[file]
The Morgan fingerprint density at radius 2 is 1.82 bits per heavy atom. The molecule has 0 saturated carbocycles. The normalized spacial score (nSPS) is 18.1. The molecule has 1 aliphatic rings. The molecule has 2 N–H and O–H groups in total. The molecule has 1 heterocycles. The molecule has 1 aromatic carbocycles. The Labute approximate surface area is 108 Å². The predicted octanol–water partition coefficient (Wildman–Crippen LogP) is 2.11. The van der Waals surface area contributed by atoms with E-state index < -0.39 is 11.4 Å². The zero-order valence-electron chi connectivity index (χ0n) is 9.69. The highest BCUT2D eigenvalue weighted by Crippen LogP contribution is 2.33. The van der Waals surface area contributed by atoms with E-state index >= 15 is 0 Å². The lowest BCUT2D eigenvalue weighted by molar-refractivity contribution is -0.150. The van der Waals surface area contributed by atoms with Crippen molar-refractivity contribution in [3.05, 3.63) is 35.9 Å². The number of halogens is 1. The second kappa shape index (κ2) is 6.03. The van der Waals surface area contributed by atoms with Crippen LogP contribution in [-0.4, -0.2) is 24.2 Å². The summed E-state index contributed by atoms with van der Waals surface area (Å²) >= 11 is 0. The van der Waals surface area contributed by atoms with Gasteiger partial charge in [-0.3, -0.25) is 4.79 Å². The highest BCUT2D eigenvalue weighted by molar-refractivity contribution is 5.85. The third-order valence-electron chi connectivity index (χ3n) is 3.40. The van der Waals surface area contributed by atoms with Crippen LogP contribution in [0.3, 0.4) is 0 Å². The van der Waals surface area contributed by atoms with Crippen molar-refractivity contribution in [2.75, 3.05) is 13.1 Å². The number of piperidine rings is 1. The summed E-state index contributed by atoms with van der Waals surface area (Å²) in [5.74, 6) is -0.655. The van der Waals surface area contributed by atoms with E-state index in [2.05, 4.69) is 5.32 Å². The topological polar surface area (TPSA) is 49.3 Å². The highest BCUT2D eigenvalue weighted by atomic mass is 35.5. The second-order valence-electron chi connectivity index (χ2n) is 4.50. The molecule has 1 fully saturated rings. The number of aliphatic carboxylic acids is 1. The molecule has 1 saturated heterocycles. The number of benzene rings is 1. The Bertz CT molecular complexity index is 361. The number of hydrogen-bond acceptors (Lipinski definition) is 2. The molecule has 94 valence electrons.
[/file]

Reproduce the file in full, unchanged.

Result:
The Morgan fingerprint density at radius 2 is 1.82 bits per heavy atom. The molecule has 0 saturated carbocycles. The normalized spacial score (nSPS) is 18.1. The molecule has 1 aliphatic rings. The molecule has 2 N–H and O–H groups in total. The molecule has 1 heterocycles. The molecule has 1 aromatic carbocycles. The Labute approximate surface area is 108 Å². The predicted octanol–water partition coefficient (Wildman–Crippen LogP) is 2.11. The van der Waals surface area contributed by atoms with E-state index < -0.39 is 11.4 Å². The zero-order valence-electron chi connectivity index (χ0n) is 9.69. The highest BCUT2D eigenvalue weighted by Crippen LogP contribution is 2.33. The van der Waals surface area contributed by atoms with E-state index >= 15 is 0 Å². The lowest BCUT2D eigenvalue weighted by molar-refractivity contribution is -0.150. The van der Waals surface area contributed by atoms with Crippen molar-refractivity contribution in [3.05, 3.63) is 35.9 Å². The number of halogens is 1. The second kappa shape index (κ2) is 6.03. The van der Waals surface area contributed by atoms with Crippen LogP contribution in [-0.4, -0.2) is 24.2 Å². The summed E-state index contributed by atoms with van der Waals surface area (Å²) >= 11 is 0. The van der Waals surface area contributed by atoms with Gasteiger partial charge in [-0.3, -0.25) is 4.79 Å². The highest BCUT2D eigenvalue weighted by molar-refractivity contribution is 5.85. The third-order valence-electron chi connectivity index (χ3n) is 3.40. The van der Waals surface area contributed by atoms with Crippen LogP contribution in [0.3, 0.4) is 0 Å². The van der Waals surface area contributed by atoms with Crippen molar-refractivity contribution in [2.75, 3.05) is 13.1 Å². The number of piperidine rings is 1. The summed E-state index contributed by atoms with van der Waals surface area (Å²) in [5.74, 6) is -0.655. The van der Waals surface area contributed by atoms with E-state index in [2.05, 4.69) is 5.32 Å². The topological polar surface area (TPSA) is 49.3 Å². The highest BCUT2D eigenvalue weighted by atomic mass is 35.5. The second-order valence-electron chi connectivity index (χ2n) is 4.50. The molecule has 1 fully saturated rings. The number of aliphatic carboxylic acids is 1. The molecule has 1 saturated heterocycles. The number of benzene rings is 1. The Bertz CT molecular complexity index is 361. The number of hydrogen-bond acceptors (Lipinski definition) is 2. The molecule has 94 valence electrons.